Published in Inland Waterways

Waterways Ireland advises the following reopening of facilities will occur on Thursday 03 December 2020.

Navigational Use

  • Shannon Navigation - Locks and Bridges will be open on Winter Hours. Times are available on the Waterways Ireland website. There continues to be no charge for Lock passage.
  • Shannon Navigation - Vessels can avail of the Winter Moorings facility by applying online.
  • Shannon Erne Waterway - Locks will be open, operating Hours - 09:00hrs to 16:00hrs daily.
  • Shannon Navigation & Shannon- Erne Waterway - Waterways Ireland service blocks will re-open (only those that operate all year round)
  • Grand Canal / Royal Canal / Barrow Line & Navigation – Normal winter arrangements will apply.

General Navigation Guidelines

Navigation remains open within your home county until 18 December. From 18th Dec to 6th Jan 2021 the navigation is open outside of your home county.

When on jetties please be aware of other users. Wait or move aside to allow others to pass at a safe distance.

Observe social distancing protocols - keep a distance of at least 2m (6 feet) away from other people;

Be mindful of others and act always with consideration and with respect and observe the leave no trace principles and protect our environment;

Observe all health etiquettes when on the towpaths.

In all instances, social distancing must be maintained keeping your distance from both other people and moored boats. Please refer to your relevant representative body for guidance on the most appropriate health and safety precautions and advice.

Published in Inland Waterways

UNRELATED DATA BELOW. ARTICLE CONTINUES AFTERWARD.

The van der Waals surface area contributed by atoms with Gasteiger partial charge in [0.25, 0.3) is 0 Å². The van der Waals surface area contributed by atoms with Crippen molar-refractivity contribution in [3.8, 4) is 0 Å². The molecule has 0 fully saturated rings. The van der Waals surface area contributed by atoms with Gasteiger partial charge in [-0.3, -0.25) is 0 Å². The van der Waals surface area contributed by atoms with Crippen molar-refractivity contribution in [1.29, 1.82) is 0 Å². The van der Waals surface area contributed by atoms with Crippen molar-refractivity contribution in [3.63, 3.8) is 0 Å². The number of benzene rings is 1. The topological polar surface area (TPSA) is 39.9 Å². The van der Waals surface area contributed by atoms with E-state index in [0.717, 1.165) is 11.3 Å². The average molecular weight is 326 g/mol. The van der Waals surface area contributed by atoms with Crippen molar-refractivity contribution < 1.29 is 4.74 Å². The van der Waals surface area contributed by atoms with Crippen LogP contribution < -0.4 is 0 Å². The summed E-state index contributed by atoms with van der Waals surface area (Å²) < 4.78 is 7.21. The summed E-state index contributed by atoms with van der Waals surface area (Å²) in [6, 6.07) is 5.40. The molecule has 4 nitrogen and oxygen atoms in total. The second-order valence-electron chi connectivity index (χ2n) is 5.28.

The Inland Waterways Association of Ireland has cancelled its Council Meeting scheduled for this coming Saturday, March 7th.

IWAI President Alan Kelly has advised that due to the increased risk posed by COVID-19 (Coronavirus) and that cases of Coronavirus have now been
confirmed North, South, East and West it has been decided to cancel the IWAI Council meeting scheduled for this coming Saturday, March 7th.

The IWAI says it is keeping the situation 'under review' and a decision made about the AGM (scheduled for April 25) at a later date.

Tagged under

A historic railway bridge in south west Wexford, reports New Ross Standard, has raised concern in that the structure which has been out of use for a decade is being left to rot and could eventually fall into the river.

Former Labour county councillor Denis North, who worked for CIE for 45 years, including 13 years operating the bridge, said the central span may fall into the River Barrow in years to come if it isn't maintained and returned to use.

Irish Rail CEO Jim Meade informed Mr North in May that there is no proposal to close the Barrow Bridge.

'The Barrow Bridge operating equipment is very old and requires significant resources to maintain and operate,' Mr Meade wrote.

He said: 'While the railway line is suspended, the focus of operation has been to support the Port of New Ross shipping operations in line with our statutory responsibility for the bridge operation.'